PRECURSOR TO CANINE FLU
Zoonotic "Dog Show Crud" hit dogs and exhibitors coincidental to Univ. Of Florida development of a canine flu vaccine? Not Likely! The hidden mystery behind “canine flu.”
"Newly Emerging Canine Flu"
When dogs and exhibitors became sick with "the crud" on the January 2005 Florida Circuit, we had no idea that we were probably the inadvertent test subjects for a canine flu vaccine, especially since no one had ever heard of nor experienced flu in a dog...
After the fact, the CDC released this statement which is still on its website: Canine influenza H3N8 virus originated in horses, has spread to dogs, and can now spread between dogs."
But the most puzzling statement by the Center For Disease Control is this quote excerpted from a Sept 2005 press briefing. "So what about the implications for public health? We must keep in mind that this H3N8 equine influenza virus has been in horses for over 40 years. In all these years, we have never been able to document a single case of human infection with this virus."
An outright cover-up or patently ridiculous statement. Many of the dog show exhibitors (otherwise known as humans) sought medical attention for "The Crud" while on the January circuit. It seems improbable that CDC would not have known that.
Here is another press release meant to defuse an explosive situation but which also reads like a time bomb getting ready to blow up.
TALLAHASSEE - Sept. 20, 2005 - Florida Agriculture and Consumer Services Commissioner Charles H. Bronson today alerted the public to an emerging canine respiratory disease that can mimic symptoms of “kennel cough” but is more serious and generally requires the attention of a veterinarian.
Known as “canine influenza” or “canine flu”, the disease is caused by a virus that recently has been identified by the University of Florida's College of Veterinary Medicine researchers and has been responsible for severe respiratory disease outbreaks in the past year among racing greyhounds in Florida and other states.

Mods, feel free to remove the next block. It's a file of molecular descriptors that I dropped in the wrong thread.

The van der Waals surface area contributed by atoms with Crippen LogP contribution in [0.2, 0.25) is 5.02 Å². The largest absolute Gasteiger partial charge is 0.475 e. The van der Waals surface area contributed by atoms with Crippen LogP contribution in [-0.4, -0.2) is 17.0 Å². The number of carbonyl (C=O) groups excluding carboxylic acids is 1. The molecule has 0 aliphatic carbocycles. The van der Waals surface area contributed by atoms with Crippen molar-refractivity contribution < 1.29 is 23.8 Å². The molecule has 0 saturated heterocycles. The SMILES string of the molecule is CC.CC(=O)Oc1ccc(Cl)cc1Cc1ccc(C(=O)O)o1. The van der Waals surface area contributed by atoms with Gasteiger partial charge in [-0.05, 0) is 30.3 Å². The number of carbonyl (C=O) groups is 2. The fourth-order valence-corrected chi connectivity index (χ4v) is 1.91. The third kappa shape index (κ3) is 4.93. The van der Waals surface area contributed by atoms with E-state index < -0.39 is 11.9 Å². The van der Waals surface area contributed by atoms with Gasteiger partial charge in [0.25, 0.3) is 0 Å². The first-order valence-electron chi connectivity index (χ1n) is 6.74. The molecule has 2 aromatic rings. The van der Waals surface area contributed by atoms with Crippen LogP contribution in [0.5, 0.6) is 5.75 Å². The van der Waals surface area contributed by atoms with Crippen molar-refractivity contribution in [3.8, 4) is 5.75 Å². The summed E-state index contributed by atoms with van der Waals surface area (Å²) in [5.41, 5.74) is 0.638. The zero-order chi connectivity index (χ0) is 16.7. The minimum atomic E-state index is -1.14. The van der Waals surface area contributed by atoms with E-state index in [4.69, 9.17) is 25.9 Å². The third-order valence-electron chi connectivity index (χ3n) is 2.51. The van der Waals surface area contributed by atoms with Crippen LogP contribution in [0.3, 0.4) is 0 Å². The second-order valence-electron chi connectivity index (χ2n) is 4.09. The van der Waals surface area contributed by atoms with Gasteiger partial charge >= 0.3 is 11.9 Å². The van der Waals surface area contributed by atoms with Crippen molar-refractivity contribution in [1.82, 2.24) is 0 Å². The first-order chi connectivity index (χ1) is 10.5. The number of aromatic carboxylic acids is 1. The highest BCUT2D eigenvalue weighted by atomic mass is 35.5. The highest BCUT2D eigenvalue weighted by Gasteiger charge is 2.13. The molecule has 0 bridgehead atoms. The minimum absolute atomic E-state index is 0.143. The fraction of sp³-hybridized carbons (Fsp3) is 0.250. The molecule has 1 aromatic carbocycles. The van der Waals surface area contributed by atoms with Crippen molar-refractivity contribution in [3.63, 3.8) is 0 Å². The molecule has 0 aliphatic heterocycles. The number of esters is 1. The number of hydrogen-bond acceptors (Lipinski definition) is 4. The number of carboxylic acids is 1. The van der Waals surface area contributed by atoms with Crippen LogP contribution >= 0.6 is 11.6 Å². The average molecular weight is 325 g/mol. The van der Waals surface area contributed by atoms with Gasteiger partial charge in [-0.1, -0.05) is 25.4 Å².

The highly contagious virus is beginning to show up in dogs in shelters, boarding facilities and clinics in several areas of Florida, including Miami-Dade, Broward, Palm Beach and Duval counties. And with Hurricane Katrina evacuees accompanied by pets temporarily relocating in numerous parts of Florida, Bronson believes that the disease could increase in coming weeks.
“We already have alerted veterinary practitioners throughout the state to be on the lookout for canine flu, and we believe it is prudent at this time to advise the public to be aware of symptoms of this respiratory ailment and to respond appropriately,” Bronson said.
Like “kennel cough”, symptoms of canine flu include a cough and nasal discharge - and sometimes fever and listlessness. The State Veterinarian’s Office, which is a division of Bronson’s department, recommends consulting with a veterinarian if the dog experiences severe symptoms or fails to respond to normal “kennel cough” therapy, which generally involves antibiotics.
Because canine flu is a newly-emerging disease, all dogs, regardless of breed or age, are susceptible to infection because they have no naturally-acquired or vaccine-induced immunity. While most dogs that contract the disease experience what is regarded as the milder form of canine flu, some develop a more acute disease with clinical signs of pneumonia. Among the latter group, the mortality rate is between 1 and 5 percent.
Our writers predict this is but the tip of the iceberg of newly emerging diseases in dogs. Canines, purebred and otherwise, will be vulnerable to what appears to be an epidemic new diseases. What is going on?